Drug user liberation: A cause for social work

a post by James Tiptree Sr.

In January this year, the Misuse of Drugs (Medicinal Cannabis) Amendment Bill had its first reading in Parliament. It now sits in front of the Select Committee, from whom a report is due by the end of July 2018. The Bill calls for an exception to the 1975 Misuse of Drugs Act by offering a statutory defence for people to use cannabis as long as they are sufficiently close to death (that is, terminally ill with 12 months left to live). This proposal has prompted a range of submissions – from professional bodies mainly concerned with regulation and with having a firm line  drawn between medical and recreational cannabis ; from organisations for people with chronic illnesses and disabilities who will remain unable to legally access  medical marijuana under this bill; and from groups that seek either the total legalisation of marijuana …or the total legalisation of all drugs.

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Crossing a line – Maria’s tale

a post by Anonymous student

Consider Maria*. From age seven, Maria grew up with multiple foster parents before moving into residential care at age 14. She had her first child at 18, her second at 21, both with a partner who is physically abusive towards her. Both children were removed from their care due to neglect and physical abuse. Maria became pregnant again at 23 and because of her history, was referred to an NGO, which provided weekly visits from a social worker. Due to the potential high risk of neglect and abuse, the third baby was removed immediately after it was born and placed into care. Maria’s visits from the social worker then stopped because she was no longer pregnant and there was no baby or child in the family. Maria was left to return to an abusive partner and overwhelming feelings of grief and loss.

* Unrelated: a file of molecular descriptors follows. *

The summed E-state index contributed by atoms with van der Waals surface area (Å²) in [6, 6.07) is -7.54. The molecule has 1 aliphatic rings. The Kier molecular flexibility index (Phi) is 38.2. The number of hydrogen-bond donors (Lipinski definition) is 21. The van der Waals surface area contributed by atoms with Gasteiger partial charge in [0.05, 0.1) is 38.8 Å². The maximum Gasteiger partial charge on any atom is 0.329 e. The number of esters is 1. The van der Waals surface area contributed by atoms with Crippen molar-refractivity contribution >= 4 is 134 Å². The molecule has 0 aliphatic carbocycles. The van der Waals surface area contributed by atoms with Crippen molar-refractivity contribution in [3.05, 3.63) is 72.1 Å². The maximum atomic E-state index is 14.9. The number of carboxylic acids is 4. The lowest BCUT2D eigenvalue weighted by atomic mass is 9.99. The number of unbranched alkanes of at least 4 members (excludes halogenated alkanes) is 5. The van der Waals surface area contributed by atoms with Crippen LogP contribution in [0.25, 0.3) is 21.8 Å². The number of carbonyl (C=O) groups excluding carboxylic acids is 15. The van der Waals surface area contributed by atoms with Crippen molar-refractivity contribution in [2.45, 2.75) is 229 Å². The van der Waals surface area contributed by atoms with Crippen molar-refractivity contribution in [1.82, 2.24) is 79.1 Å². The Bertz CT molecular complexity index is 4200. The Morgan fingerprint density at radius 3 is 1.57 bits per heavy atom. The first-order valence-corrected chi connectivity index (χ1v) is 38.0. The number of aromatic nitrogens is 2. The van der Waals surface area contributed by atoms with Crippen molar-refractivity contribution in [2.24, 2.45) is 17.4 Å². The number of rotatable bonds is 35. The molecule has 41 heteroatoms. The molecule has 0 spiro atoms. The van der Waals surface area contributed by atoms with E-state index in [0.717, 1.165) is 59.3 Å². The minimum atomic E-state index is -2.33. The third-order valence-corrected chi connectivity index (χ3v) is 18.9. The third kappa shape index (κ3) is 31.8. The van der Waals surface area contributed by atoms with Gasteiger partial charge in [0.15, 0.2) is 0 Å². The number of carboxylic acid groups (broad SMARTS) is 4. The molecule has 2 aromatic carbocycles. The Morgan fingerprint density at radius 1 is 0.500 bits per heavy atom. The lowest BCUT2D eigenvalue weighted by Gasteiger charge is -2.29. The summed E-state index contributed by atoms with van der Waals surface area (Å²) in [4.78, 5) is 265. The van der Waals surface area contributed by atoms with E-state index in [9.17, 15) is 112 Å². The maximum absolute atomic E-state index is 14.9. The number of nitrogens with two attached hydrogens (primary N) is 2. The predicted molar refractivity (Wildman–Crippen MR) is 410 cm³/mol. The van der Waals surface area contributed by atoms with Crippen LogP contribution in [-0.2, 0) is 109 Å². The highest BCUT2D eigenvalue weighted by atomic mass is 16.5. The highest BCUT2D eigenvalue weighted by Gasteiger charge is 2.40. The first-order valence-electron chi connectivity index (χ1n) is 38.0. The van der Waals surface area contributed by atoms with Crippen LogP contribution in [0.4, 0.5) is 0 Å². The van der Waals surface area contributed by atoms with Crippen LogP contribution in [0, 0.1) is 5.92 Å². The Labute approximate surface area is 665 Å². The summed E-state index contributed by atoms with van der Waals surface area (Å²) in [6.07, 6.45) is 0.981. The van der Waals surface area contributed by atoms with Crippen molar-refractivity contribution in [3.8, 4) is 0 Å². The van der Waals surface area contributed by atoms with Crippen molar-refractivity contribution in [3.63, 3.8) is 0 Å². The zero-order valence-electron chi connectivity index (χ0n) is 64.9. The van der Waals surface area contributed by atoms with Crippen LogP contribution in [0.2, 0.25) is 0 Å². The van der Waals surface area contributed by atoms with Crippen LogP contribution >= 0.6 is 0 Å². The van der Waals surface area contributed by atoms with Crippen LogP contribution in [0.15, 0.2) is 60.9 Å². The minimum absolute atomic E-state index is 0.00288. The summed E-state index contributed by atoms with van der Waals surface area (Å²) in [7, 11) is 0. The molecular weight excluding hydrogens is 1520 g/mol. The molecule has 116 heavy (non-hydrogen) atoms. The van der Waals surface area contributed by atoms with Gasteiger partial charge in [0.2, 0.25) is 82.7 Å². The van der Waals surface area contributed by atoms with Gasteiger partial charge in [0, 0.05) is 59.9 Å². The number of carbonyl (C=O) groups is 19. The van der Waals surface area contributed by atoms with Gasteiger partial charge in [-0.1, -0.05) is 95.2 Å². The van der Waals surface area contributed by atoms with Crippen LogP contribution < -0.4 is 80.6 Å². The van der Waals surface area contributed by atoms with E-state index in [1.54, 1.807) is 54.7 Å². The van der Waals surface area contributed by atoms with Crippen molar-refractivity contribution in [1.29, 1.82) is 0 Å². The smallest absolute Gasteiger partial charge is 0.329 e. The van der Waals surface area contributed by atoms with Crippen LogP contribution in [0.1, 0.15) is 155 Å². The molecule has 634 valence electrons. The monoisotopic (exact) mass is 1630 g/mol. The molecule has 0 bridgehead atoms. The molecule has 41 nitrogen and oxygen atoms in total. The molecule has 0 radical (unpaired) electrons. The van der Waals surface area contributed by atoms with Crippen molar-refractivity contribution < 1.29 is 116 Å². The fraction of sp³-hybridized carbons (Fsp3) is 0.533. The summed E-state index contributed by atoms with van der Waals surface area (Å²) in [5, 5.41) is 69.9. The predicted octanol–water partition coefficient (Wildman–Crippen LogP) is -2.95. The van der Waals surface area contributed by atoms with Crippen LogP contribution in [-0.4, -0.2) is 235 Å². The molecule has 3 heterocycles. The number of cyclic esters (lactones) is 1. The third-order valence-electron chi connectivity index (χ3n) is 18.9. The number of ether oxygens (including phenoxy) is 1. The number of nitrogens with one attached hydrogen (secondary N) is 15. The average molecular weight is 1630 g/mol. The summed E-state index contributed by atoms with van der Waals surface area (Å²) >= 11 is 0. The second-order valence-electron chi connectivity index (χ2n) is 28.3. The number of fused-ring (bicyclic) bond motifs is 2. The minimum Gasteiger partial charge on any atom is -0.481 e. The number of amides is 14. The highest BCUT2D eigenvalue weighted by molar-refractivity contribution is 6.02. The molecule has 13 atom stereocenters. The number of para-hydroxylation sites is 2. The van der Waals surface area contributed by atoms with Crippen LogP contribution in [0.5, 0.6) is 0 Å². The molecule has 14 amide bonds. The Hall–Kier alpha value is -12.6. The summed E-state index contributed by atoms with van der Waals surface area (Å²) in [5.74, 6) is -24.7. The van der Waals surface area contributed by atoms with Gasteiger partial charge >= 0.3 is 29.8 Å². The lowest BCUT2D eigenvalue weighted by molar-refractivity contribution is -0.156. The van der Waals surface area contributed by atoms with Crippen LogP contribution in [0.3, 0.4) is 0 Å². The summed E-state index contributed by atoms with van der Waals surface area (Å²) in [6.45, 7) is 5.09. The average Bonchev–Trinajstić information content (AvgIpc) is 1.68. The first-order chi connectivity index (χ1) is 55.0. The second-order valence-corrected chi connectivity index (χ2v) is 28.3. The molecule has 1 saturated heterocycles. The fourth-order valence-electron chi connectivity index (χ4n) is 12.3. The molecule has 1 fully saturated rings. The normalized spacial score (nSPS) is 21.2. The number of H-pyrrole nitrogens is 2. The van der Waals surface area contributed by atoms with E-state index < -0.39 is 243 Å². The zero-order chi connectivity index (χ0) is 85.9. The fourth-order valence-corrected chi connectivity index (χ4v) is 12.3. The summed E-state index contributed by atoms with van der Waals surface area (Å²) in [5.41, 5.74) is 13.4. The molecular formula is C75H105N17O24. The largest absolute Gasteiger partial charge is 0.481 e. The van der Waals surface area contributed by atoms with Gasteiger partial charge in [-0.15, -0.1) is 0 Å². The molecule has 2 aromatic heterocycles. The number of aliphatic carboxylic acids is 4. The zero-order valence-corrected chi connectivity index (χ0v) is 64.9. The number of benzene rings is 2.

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Is unconscious racism hard-wired into Aotearoa New Zealand society?

post by Annie Summerfield 

Māori, the indigenous people of Aotearoa New Zealand (Aotearoa), disproportionately feature in the country’s most negative statistics across social, economic and political platforms.  Whether the disparities are in the areas of crime, education, health, homelessness or socioeconomic disadvantage, Māori feature strongly.  With Te Aniwa Hurihanganui reporting Māori youth are particularly at risk for committing suicide  , Sarah Monod de Froideville reporting on the over-representation of Maori in the youth justice system , and Māori being significantly more likely than non-Māori to be placed in state care, and to experience homelessness, for example, this arguably suggests the problem is not with Māori but, rather, as Dr Ian Hyslop points out, a result of institutional bias . 

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